What happens if mitotic division doesn't occur? What happens if meiosis doesn't occur?  

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Mitosis is the process of cell division where the resulting cells, called daughter cells, share the identity and function of the original cell. This is normally the process used for growth, maintenance and healing. This is also the process used to distinguish the different cell types early in the life...

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Mitosis is the process of cell division where the resulting cells, called daughter cells, share the identity and function of the original cell. This is normally the process used for growth, maintenance and healing. This is also the process used to distinguish the different cell types early in the life of the organism, and so at these phases it also plays a role in tissue differentiation and specialization.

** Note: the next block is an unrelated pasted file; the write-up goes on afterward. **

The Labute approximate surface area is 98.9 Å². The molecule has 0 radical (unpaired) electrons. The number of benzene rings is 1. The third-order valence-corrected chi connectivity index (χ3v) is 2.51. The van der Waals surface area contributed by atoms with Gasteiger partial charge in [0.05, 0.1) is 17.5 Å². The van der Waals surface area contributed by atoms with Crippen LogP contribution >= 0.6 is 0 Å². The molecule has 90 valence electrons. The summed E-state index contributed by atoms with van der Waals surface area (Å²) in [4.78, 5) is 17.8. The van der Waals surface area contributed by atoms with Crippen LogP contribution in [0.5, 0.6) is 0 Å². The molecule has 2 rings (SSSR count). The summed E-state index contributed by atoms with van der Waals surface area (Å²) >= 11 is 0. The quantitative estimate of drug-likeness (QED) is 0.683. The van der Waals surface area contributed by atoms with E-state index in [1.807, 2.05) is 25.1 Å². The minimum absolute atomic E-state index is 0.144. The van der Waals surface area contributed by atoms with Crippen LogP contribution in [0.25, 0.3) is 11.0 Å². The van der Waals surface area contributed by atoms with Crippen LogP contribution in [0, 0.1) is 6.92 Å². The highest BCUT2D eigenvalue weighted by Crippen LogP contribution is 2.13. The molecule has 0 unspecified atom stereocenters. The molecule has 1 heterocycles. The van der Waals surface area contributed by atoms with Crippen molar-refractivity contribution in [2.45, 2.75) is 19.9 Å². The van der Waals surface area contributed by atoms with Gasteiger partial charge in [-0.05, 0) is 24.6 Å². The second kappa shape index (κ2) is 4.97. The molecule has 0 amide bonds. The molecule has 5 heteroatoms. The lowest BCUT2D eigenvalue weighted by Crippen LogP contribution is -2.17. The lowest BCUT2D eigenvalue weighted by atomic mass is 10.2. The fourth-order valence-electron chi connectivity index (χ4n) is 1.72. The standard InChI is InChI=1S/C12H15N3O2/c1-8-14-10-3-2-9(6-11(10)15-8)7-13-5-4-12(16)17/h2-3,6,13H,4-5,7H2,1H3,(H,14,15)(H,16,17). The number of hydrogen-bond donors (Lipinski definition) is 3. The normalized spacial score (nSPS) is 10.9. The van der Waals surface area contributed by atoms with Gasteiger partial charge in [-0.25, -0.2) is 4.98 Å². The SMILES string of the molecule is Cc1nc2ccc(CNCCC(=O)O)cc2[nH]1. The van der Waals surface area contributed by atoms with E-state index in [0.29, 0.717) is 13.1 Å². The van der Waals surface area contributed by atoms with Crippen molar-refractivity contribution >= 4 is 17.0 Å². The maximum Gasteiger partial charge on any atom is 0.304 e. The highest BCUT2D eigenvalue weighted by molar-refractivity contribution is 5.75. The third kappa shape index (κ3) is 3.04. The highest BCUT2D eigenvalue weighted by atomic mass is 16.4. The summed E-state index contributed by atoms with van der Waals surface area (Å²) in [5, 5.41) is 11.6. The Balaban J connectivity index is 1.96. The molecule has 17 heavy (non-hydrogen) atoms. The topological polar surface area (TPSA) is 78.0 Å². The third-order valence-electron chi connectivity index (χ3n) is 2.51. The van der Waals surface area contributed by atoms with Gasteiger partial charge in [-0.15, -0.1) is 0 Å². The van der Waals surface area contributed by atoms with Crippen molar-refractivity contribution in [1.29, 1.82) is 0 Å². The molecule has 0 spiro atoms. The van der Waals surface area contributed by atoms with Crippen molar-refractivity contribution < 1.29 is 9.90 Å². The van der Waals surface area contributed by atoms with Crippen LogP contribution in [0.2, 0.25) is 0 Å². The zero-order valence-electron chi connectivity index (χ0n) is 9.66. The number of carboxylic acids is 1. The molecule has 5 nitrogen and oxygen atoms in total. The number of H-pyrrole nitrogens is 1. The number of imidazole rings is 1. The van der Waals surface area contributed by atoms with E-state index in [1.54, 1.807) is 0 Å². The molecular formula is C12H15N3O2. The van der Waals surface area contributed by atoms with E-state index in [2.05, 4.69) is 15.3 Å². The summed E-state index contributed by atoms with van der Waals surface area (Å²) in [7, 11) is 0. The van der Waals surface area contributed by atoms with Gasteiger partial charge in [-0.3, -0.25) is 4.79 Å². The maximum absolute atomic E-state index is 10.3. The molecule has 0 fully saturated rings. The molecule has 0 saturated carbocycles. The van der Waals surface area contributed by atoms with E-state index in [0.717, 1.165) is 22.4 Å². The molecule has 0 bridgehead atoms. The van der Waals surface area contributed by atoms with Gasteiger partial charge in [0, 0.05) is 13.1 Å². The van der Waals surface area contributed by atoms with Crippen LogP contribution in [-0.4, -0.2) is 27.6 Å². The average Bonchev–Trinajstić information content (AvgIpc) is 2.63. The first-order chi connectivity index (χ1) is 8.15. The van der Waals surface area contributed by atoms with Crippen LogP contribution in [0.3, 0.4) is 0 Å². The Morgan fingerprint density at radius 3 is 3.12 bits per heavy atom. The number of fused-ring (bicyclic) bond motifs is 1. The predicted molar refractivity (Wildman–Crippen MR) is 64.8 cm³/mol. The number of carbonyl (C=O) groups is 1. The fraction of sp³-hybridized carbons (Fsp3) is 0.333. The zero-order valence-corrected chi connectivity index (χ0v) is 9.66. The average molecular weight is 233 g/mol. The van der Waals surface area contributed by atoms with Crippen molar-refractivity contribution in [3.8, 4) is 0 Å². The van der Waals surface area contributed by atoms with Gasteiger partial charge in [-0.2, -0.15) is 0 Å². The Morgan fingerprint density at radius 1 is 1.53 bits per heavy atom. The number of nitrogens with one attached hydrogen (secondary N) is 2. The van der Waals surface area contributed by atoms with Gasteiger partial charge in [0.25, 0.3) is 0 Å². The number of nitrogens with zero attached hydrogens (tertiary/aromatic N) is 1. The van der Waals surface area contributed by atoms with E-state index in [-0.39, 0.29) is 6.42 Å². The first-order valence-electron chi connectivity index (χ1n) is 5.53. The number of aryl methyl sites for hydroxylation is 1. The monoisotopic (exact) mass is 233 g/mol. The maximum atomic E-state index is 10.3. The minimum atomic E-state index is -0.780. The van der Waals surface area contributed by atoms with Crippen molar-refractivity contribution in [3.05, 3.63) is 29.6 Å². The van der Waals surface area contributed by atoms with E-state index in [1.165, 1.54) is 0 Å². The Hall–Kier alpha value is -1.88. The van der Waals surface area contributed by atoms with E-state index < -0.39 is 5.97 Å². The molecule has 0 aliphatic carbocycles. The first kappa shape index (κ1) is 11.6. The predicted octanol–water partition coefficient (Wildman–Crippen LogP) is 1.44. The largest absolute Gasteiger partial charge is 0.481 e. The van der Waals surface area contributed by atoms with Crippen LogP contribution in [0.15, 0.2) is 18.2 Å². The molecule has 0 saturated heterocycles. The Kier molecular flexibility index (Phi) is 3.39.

If mitosis didn't occur, the effects would depend upon the age and maturity of the organism. If we were talking about something like a fertilized egg, composed of only a single undifferentiated cell, then the organism would fail to grow and develop. It would be unable to attain the specializations necessary to mature according to its programming, and it would probably lyse and die. If, on the other hand, the organism was mature, as in a fully grown adult, then a cessation of mitosis would cause injuries to accumulate and attrition through natural wear and apoptosis to build up, probably leading to organ failure.

Meiosis is the process of cell division solely for the purpose of reproduction. In most sexually reproducing organisms, specialized cells are responsible for this process and the creation of gametes. If these cells failed to function, then the most likely, and probably the only effect, would be that the organism would be unable to produce gametes, and therefore could not reproduce. 

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